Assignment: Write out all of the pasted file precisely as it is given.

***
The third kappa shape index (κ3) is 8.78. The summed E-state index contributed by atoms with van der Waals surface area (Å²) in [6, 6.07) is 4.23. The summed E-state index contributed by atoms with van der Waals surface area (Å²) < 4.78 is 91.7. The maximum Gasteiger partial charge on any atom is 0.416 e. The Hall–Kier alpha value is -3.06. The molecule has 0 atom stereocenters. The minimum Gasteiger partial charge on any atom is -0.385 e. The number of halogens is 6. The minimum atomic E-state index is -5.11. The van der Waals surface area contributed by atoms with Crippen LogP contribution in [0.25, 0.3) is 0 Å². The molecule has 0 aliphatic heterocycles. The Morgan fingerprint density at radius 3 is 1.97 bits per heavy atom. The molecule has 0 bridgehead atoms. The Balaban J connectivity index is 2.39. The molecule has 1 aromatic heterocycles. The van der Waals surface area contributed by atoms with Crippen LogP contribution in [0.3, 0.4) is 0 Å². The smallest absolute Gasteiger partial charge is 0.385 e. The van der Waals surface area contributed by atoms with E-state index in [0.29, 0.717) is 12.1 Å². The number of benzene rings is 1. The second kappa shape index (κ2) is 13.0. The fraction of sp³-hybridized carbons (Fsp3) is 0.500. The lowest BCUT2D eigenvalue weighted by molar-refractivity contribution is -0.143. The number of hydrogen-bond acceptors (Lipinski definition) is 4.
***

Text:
The third kappa shape index (κ3) is 8.78. The summed E-state index contributed by atoms with van der Waals surface area (Å²) in [6, 6.07) is 4.23. The summed E-state index contributed by atoms with van der Waals surface area (Å²) < 4.78 is 91.7. The maximum Gasteiger partial charge on any atom is 0.416 e. The Hall–Kier alpha value is -3.06. The molecule has 0 atom stereocenters. The minimum Gasteiger partial charge on any atom is -0.385 e. The number of halogens is 6. The minimum atomic E-state index is -5.11. The van der Waals surface area contributed by atoms with Crippen LogP contribution in [0.25, 0.3) is 0 Å². The molecule has 0 aliphatic heterocycles. The Morgan fingerprint density at radius 3 is 1.97 bits per heavy atom. The molecule has 0 bridgehead atoms. The Balaban J connectivity index is 2.39. The molecule has 1 aromatic heterocycles. The van der Waals surface area contributed by atoms with Crippen LogP contribution in [0.3, 0.4) is 0 Å². The smallest absolute Gasteiger partial charge is 0.385 e. The van der Waals surface area contributed by atoms with E-state index in [0.29, 0.717) is 12.1 Å². The number of benzene rings is 1. The second kappa shape index (κ2) is 13.0. The fraction of sp³-hybridized carbons (Fsp3) is 0.500. The lowest BCUT2D eigenvalue weighted by molar-refractivity contribution is -0.143. The number of hydrogen-bond acceptors (Lipinski definition) is 4.